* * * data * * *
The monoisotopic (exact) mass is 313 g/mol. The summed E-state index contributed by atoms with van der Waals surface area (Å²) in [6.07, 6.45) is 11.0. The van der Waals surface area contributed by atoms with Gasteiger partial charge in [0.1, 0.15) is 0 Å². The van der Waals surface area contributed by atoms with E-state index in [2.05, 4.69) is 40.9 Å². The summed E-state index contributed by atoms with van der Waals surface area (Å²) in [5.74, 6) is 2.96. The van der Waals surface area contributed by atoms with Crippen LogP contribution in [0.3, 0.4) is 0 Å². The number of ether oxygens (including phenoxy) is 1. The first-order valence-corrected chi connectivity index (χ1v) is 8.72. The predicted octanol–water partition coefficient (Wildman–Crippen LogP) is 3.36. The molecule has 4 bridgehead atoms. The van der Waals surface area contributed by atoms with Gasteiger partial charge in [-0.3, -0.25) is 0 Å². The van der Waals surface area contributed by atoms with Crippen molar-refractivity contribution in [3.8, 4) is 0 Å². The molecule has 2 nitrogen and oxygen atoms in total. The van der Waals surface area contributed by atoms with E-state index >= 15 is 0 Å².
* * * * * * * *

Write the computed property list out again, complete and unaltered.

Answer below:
The monoisotopic (exact) mass is 313 g/mol. The summed E-state index contributed by atoms with van der Waals surface area (Å²) in [6.07, 6.45) is 11.0. The van der Waals surface area contributed by atoms with Gasteiger partial charge in [0.1, 0.15) is 0 Å². The van der Waals surface area contributed by atoms with E-state index in [2.05, 4.69) is 40.9 Å². The summed E-state index contributed by atoms with van der Waals surface area (Å²) in [5.74, 6) is 2.96. The van der Waals surface area contributed by atoms with Crippen LogP contribution in [0.3, 0.4) is 0 Å². The number of ether oxygens (including phenoxy) is 1. The first-order valence-corrected chi connectivity index (χ1v) is 8.72. The predicted octanol–water partition coefficient (Wildman–Crippen LogP) is 3.36. The molecule has 4 bridgehead atoms. The van der Waals surface area contributed by atoms with Gasteiger partial charge in [-0.3, -0.25) is 0 Å². The van der Waals surface area contributed by atoms with Crippen molar-refractivity contribution in [3.8, 4) is 0 Å². The molecule has 2 nitrogen and oxygen atoms in total. The van der Waals surface area contributed by atoms with E-state index >= 15 is 0 Å².